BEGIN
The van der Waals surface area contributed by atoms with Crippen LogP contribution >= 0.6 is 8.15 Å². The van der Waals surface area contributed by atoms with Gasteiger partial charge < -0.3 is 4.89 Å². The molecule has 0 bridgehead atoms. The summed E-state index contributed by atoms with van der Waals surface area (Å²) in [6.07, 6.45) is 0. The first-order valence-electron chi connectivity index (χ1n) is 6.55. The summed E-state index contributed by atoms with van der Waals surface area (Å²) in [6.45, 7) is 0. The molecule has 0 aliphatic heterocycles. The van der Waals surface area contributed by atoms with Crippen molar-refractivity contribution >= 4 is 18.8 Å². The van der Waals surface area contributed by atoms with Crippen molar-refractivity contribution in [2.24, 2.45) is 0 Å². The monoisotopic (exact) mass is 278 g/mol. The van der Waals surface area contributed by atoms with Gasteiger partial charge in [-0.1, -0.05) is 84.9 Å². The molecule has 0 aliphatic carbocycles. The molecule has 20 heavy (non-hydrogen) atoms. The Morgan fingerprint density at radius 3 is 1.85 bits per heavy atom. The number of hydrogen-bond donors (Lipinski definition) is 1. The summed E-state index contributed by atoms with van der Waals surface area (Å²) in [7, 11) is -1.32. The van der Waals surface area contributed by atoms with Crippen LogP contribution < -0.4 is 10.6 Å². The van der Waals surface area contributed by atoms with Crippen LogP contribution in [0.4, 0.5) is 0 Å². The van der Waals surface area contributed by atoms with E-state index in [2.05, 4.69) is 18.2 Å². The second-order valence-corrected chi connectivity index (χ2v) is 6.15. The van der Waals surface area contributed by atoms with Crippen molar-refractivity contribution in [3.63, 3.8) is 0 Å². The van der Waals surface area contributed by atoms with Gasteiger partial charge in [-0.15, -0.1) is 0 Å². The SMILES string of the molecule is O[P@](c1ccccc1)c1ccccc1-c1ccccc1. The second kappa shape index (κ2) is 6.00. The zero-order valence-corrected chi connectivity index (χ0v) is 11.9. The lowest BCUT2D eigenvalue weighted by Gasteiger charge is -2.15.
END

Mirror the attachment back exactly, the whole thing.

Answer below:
The van der Waals surface area contributed by atoms with Crippen LogP contribution >= 0.6 is 8.15 Å². The van der Waals surface area contributed by atoms with Gasteiger partial charge < -0.3 is 4.89 Å². The molecule has 0 bridgehead atoms. The summed E-state index contributed by atoms with van der Waals surface area (Å²) in [6.07, 6.45) is 0. The first-order valence-electron chi connectivity index (χ1n) is 6.55. The summed E-state index contributed by atoms with van der Waals surface area (Å²) in [6.45, 7) is 0. The molecule has 0 aliphatic heterocycles. The van der Waals surface area contributed by atoms with Crippen molar-refractivity contribution >= 4 is 18.8 Å². The van der Waals surface area contributed by atoms with Crippen molar-refractivity contribution in [2.24, 2.45) is 0 Å². The monoisotopic (exact) mass is 278 g/mol. The van der Waals surface area contributed by atoms with Gasteiger partial charge in [-0.1, -0.05) is 84.9 Å². The molecule has 0 aliphatic carbocycles. The molecule has 20 heavy (non-hydrogen) atoms. The Morgan fingerprint density at radius 3 is 1.85 bits per heavy atom. The number of hydrogen-bond donors (Lipinski definition) is 1. The summed E-state index contributed by atoms with van der Waals surface area (Å²) in [7, 11) is -1.32. The van der Waals surface area contributed by atoms with Crippen LogP contribution < -0.4 is 10.6 Å². The van der Waals surface area contributed by atoms with Crippen LogP contribution in [0.4, 0.5) is 0 Å². The van der Waals surface area contributed by atoms with E-state index in [2.05, 4.69) is 18.2 Å². The second-order valence-corrected chi connectivity index (χ2v) is 6.15. The van der Waals surface area contributed by atoms with Crippen molar-refractivity contribution in [3.63, 3.8) is 0 Å². The van der Waals surface area contributed by atoms with Gasteiger partial charge in [-0.15, -0.1) is 0 Å². The SMILES string of the molecule is O[P@](c1ccccc1)c1ccccc1-c1ccccc1. The second kappa shape index (κ2) is 6.00. The zero-order valence-corrected chi connectivity index (χ0v) is 11.9. The lowest BCUT2D eigenvalue weighted by Gasteiger charge is -2.15.